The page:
Saturday, 12 October 2013

Book Review: WEB OF DECEIT by Katherine Howell

Web of Deceit (Detective Ella Marconi, #6)

Title: Web of Deceit
Author: Katherine Howell
Publisher: Macmillan Australia
Read: September 20 - October 10, 2013

Read an Excerpt: click here

Synopsis (Goodreads):

When paramedics Jane and Alex encounter a man refusing to get out of his crashed car with bystanders saying he deliberately drove into a pole, it looks like a cry for help. His claim that someone is out to get him adds to their thinking that he is delusional.

Later that day he is found dead under a train in what might be a suicide, but Jane is no longer so sure: she remembers the terror in his eyes.

Detective Ella Marconi shares Jane's doubts, which are only compounded when the case becomes increasingly tangled. The victim's boss tries to commit suicide when being questioned, a witness flees their attempt to interview her and a woman is beaten unconscious in front of Jane's house.

Ella is at a loss to know how all these clues add up and then a shocking turn of events puts even more people in danger...

My thoughts:

I have always thought that paramedics would make great protagonists of a crime novel, coming in contact with all sorts of different people and crime scenes. I was thrilled to see that not only did Katherine Howell realise this potential, but she also executed it with such skill that she has created a truly remarkable series of police procedurals featuring charismatic detective Ella Marconi as well as various paramedic teams – and as an extra bonus, they are all set in Australia.

Paramedics Alex and Jane are called to a motor vehicle accident in Sydney, car vs power pole. The driver, Marco Meixner, appears unhurt, but extremely distressed, claiming he is being followed and in danger of his life but unwilling to give more information about his alleged pursuer. At first Alex and Jane put his claims down to a psychiatric disorder and delusional thoughts, but when he is found dead under a train later that afternoon, they start to believe that there may have been a sinister truth to his claims. Detective Ella Marconi, who is sent to investigate the incident, discovers that Marco was the sole witness of a murder seventeen years ago, leading to the conviction of the perpetrator, who has just recently been released on parole. When she starts digging into Marco’s past it soon becomes apparent that there are secrets he has hidden from his wife and friends – which someone is trying to protect at all costs and may just be the reason he had to die.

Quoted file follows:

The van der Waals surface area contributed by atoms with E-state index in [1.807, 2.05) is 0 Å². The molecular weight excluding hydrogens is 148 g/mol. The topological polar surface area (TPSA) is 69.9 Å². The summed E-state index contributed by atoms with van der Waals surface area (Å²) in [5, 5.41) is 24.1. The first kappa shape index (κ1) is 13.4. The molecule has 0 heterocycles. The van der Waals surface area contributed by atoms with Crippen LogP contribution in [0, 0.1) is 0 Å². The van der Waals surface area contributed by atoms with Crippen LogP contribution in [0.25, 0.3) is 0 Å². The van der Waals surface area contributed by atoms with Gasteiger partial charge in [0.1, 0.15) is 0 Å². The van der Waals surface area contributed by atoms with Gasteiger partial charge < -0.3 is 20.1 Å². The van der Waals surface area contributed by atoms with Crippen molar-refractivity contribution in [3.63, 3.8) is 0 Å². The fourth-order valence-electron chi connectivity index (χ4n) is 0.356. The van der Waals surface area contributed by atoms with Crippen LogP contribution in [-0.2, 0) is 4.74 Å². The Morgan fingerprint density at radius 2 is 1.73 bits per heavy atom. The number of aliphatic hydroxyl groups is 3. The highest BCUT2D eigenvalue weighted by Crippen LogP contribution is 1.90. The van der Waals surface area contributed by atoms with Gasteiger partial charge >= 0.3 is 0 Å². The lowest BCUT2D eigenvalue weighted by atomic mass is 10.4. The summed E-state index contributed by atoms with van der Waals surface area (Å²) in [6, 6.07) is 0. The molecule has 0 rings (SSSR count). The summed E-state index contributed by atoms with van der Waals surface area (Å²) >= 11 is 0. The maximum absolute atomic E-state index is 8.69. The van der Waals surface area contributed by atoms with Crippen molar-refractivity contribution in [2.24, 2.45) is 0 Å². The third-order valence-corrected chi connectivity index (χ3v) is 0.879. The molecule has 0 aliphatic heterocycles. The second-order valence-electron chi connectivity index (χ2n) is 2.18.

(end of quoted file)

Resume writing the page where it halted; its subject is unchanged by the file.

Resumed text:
I love Howell’s writing style – whilst Ella Marconi features in every book in the series, she introduces different paramedics in each novel, their lives providing a parallel storyline to the crime under investigation. Here we learn of Jane’s secret affair with a famous lover, which goes terribly wrong, whilst single father Alex battles with his recalcitrant teenage daughter Mia. Their experiences on the streets of Sydney provide the reader with many interesting snippets of the everyday work of a paramedic. Drawing on her own experiences in the profession, the stories are believable and engaging, the information accurate and detailed enough to also hold the interest of readers who are in the medical profession. Her “warts and all” approach paints a realistic picture of life on the city streets and the city’s inhabitants. This is no glorified Hollywood movie - unlike many other crime novelists she is not afraid to unmask the boring and tedious side of police work, which form a large part of any investigation, such as workplace politics and restrictions such as funding cuts and red tape. Neither does she hold back when it comes to the everyday experiences of her paramedic protagonists, which can be horrific enough to result in lasting mental scars for Alex, who still battles with PTSD after attending an MVA resulting in the death of a teenage girl a few months ago.

Ella herself is a likeable protagonist, who struggles with issues in her own personal life, such as her new love affair with a young doctor who is suddenly giving her the cold shoulder. In fact, the dynamics of human relationships underpin every part of Web of Deceit – a parent worried about his teenage daughter, a jilted lover, a jealous girlfriend, an abused partner, a bereaved wife … each emotion presented in a heart-felt fashion which instantly grabs the reader and drives the storyline. I was especially touched by a scene describing the reaction of a young pregnant wife when told by police that her husband had been killed – it read heartfelt and true, like so many of the emotion driven scenes in Web of Deceit.

I loved this book so much that I immediately rushed out to get an earlier book in the series – Frantic – and I am deeply engrossed in it already. Katherine Howell is evidence of the great talent we have in Australia when it comes to crime fiction, and it is easy to see why Web of Deceit was nominated for the Ned Kelly Award 2013. I can see the writing on the wall that this will be one book series that will be utterly addictive and hold me in its grip for many hours yet to come. Highly recommended.

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